Rabat – The grace, the beauty of the gestures; his infallibly assuring presence on the pitch; his propensity for impeccable passes; that facility for single-handedly taking upon himself to perforate the fortress of defensive-playing squads—Messi is an emotion.
When a game features him, whatever the result, whatever team he is on, the Argentine has that unique giftedness of making football games what they were meant to be in the first place: a display of beauty and emotion-laden experiences, an anthology of glamorous moments. Messi is anthological.
Messi shone in Stamford Bridge. Despite Kanté’s—who else—almost irreproachable job in overshadowing him, the Argentine genius had moments of divine inspiration in yesterday’s game. He dribbled; gave unbelievable passes; opened the game for his mates.
Most important, he scored Barça’s equalizer, breaking a long-standing spell and propelling himself in the company of players whom no epithet can adequately explain.
Messi’s football has that transcendental elegance that breathes hope. When he is playing, when Barcelona are losing, Barcelona fans, like a soon-to-be-mother facing the turbulence of the delivery phase, and whose great pain is but a pale interlude to the eternal bliss yet to come, turn to Messi to step up, to step in, to equalize, or score the winning goal, or give the ultimate assist. And he usually does. And he did it yesterday.
And they know he will again, because that is what great players do: they reduce the sphere of implausibility and tether you to hope in the most horrendous moments. “Until the last whistle is blown,” their presence seems to be telling fans, “anything is possible.”
The Argentine does not only play the beautiful game; he reinvents it. Valverde’s side may not have been the impeccable squad they were some weeks ago, but they had Messi: That was enough to stand in the way of Chelsea’s almost assured victory.
Some of us may foreground Christensen’s monumental mistake. But isn’t that the point? Defensive blunders are usually a reflection of an unbearable burden, psychological effect of facing a better squad. Barney Ronay, one of the best sport commentators still around, perfectly captured Messi’s relationship with opponents’ mistakes: “Never panic around Messi. He wants you to panic. He smells your panic and runs into it.” That’s right: Messi’s eventful presence is an invitation to perfection. When his teammates make mistakes, he fixes them. And when his opponents err, well, he duly punishes them.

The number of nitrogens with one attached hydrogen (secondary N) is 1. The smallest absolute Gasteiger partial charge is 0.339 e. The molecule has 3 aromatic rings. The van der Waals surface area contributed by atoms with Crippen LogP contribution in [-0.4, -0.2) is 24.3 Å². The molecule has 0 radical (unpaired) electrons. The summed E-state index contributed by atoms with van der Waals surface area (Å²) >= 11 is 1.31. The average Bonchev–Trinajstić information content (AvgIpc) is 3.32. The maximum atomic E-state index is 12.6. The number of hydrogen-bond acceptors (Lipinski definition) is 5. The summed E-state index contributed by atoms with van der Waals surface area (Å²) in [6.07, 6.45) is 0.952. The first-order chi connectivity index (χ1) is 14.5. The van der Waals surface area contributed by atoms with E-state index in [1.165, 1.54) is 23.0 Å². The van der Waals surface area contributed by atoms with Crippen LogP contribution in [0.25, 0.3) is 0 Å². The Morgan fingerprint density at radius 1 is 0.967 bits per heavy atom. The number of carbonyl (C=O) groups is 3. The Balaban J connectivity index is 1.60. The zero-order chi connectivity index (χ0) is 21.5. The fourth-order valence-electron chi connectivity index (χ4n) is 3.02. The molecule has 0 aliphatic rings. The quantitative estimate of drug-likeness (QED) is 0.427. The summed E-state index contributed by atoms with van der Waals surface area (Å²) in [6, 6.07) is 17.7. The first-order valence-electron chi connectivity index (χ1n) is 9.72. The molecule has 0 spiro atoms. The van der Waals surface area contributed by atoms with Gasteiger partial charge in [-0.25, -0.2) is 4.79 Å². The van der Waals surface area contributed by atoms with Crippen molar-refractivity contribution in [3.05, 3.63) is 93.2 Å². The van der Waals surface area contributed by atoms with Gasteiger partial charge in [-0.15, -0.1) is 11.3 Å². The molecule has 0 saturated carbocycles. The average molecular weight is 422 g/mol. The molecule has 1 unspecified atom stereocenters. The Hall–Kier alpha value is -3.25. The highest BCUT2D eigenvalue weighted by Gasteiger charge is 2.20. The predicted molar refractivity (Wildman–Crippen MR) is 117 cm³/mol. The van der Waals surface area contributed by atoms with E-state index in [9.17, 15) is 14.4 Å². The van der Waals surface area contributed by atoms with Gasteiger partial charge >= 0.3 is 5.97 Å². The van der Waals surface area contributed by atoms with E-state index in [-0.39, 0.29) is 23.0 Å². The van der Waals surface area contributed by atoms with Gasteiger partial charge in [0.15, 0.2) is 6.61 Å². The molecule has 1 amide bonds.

Yesterday, however, it was Willian, Chelsea’s only imposing Brazilian, who marveled us. It was as though the Brazilian coach was out there to prove that in that sea of Brazilian players trying to make it to Russia 2018, Tito had not been wrong to trust him.
The titillating touches, the magnificent runs, his projectile-like ability to deftly throw himself in opposing defenses, the long passes, the crosses, the two fantastical moments in which he hit the post, his goal (that goal!)—everything Willian did yesterday bore that inescapable aura of somebody trying to make a statement.
And so, like Mario Götze in the “Brazil 2014” final that saw Germany deny Messi that ultimately sought-after glory with national team, Willian can end his career in peace: his yesterday’s brilliance gave him an individual trophy that few players can claim: being the man of the match in an important game featuring football’s greatest. Willian was the soul of a game in which Messi broke a curse! He can tell his kids that he once outshone the best of his generation.
Before the game, Antonio Conté, like any other coach playing against Barcelona’s unstoppable machine of beatific ball possession, had told the press that his side was ready to suffer. And suffer they did. 75% of ball possession for Messi and company in the first half, 70% in the second… The game was a traditional Chelsea VS Barça. Barça kept the ball, but seemed to be at a loss as to what to make of their possession; Chelsea barely kept the ball, but knew what to do when they did have it.
Had it been another team, it would have been easy to declare Barcelona officially qualified before the second leg. But this is Chelsea, the only squad that can confer an aura of unattractiveness and impotence to Barcelona’s otherwise magical footballing philosophy. With Chelsea, Barcelona can have 90% of possession and still be knocked out.
The two teams have a history, and one, one both sides, charged with unbridled elation and ineluctable frustration. Iniesta’s legendary equalizer for Barcelona in 2009 and Fernando Torress’ crucifying late goal for Chelsea in 2012 are two such examples. So this game is not over; in fact, it has just begun.
The second leg, to be played on March 15, will be a final. Which is why we like Champions League. It is another level. It has that (tantalizing?) ability of transforming an otherwise normal or dull week into a festival, or a nightmare, depending on which team passes to the next stage and which side the viewer is on. Both teams still have their destinies in their hands. Chelsea will come to the Nou Camp with high expectations, which Barcelona will be determined to crush. We’ll find out soon enough, in three weeks’ time on both sides.